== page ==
Tampa judge raises government's burden of proof in Al-Arian case

From the www.monabaker.com archive (legacy material)

VICKIE CHACHERE | The Online Ledger | 5 August 2004

Prosecutors putting a former professor on trial on charges he raised money for the Palestinian Islamic Jihad will have to prove financial contributions to the group were used for terrorist attacks rather than charitable purposes, a federal judge has ruled.
The ruling from U.S. District Judge James Moody was applauded Thursday by defense attorneys for former University of South Florida professor Sami Al-Arian. They said it will make the government’s allegations that Al-Arian used a charity as a fund-raising front for the Islamic Jihad more difficult to prove.
Al-Arian and three others face a 50-count racketeering indictment which accuses Al-Arian of being the North American head of the Islamic Jihad. Al-Arian denies that either the charity or academic think tank he created were fund-raising fronts for the group’s terrorist attacks, which have claimed more than 100 lives in Israel.
“It’s a monumental victory because the government’s posture in this case was all you have to do was be a member of one of these organizations and that was sufficient for them to charge you with conspiracy,” said William Moffitt, one of Al-Arian’s defense attorneys. “The government has a much tougher row to hoe.”
Stephen Bernstein, the attorney for co-defendant Sammeeh Hammoudeh, said Moody “hit the nail on the head.”
“He found exactly what this case is going to turn on,” said Bernstein.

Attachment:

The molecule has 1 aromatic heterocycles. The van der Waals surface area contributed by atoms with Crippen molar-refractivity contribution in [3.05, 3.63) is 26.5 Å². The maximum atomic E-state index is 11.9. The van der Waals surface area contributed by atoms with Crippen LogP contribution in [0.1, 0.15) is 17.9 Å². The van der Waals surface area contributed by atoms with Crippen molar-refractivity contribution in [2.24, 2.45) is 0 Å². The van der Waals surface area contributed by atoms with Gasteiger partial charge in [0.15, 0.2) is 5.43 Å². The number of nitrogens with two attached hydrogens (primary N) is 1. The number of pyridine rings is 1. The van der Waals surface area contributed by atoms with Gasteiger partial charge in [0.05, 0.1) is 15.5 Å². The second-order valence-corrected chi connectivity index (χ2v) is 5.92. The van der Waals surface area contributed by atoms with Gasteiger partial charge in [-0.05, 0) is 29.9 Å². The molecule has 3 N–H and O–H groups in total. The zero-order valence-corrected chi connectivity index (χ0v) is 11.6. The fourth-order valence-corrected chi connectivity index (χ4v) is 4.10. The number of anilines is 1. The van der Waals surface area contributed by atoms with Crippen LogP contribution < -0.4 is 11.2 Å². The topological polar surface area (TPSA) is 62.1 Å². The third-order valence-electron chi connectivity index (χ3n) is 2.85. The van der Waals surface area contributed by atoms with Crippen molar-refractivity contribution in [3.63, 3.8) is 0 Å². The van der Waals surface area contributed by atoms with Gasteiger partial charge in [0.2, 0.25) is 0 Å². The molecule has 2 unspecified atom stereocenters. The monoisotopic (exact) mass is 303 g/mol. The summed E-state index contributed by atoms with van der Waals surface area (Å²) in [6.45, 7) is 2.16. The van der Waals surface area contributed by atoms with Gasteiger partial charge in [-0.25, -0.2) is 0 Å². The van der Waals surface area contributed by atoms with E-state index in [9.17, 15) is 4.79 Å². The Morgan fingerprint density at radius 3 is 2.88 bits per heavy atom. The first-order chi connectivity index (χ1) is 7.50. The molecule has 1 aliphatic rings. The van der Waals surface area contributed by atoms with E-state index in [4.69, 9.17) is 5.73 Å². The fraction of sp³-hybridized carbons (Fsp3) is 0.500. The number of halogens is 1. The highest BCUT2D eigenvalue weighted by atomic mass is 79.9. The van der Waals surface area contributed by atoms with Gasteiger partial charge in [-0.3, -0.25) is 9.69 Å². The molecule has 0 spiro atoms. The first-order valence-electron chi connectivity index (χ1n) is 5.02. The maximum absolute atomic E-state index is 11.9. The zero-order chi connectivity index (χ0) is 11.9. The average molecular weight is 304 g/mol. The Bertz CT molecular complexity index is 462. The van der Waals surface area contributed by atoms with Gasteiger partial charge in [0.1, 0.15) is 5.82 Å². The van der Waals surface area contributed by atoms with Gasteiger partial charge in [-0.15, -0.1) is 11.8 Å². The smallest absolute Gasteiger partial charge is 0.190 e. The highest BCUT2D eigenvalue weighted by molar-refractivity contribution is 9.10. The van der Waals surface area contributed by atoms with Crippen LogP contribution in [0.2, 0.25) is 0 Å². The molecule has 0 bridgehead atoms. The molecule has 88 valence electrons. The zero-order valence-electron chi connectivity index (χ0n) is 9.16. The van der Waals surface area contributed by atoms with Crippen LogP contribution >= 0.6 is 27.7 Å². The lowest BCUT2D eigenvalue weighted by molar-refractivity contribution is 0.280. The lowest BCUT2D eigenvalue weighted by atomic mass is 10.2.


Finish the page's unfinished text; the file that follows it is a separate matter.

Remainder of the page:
The U.S. Attorney’s Office in Tampa declined to comment on the ruling, which was delivered to attorneys late Wednesday.
Moody’s 20-page order comes after the government asked him to reconsider a March ruling that essentially set the standard for the government’s case against Al-Arian, Hammoudeh and two other men scheduled to go to trial in January.
In March, Moody turned down a request from Al-Arian’s defense attorneys that the charges against him be dismissed, arguing the charges involved acts of fund-raising and freedom of association which are protected under the First Amendment.
But Moody said to avoid constitutional concerns, the government would have to prove Al-Arian and the others sought to support the Islamic Jihad’s criminal activities.
Moody wrote in the ruling that those limits “does not, will not, and should not hamper the government’s anti-terrorism efforts.”
“The court reiterates that it is in no way creating a safe harbor for terrorist or their supporters to try to avoid prosecution through utilization of shell ‘charitable organizations’ or by directing money through the memo line of a check toward lawful activities,” Moody wrote.
Moffitt said Al-Arian, Hammoudeh and co-defendants Ghassan Zayed Ballut and Hatim Naji Fariz are not alleged to have personally participated in Islamic Jihad attacks.
The government says the men are linked to the terrorist group through the Islamic Committee of Palestine, a charity, and World and Islam Studies Enterprises, a now defunct academic think tank once affiliated with USF.
Al-Arian was the founder of both groups, which sponsored conferences which drew participants later discovered to be terrorists and solicited contributions from audience members. Prosecutors contend those events are evidence that Al-Arian provided financial support for the terrorist group.
Al-Arian’s think tank also was once headed by Ramadan Abdullah Shallah, who left Tampa and resurfaced as the head of the Islamic Jihad. Shallah is among seven other men named in the indictment with Al-Arian, but is in Syria and has not been arrested in the case.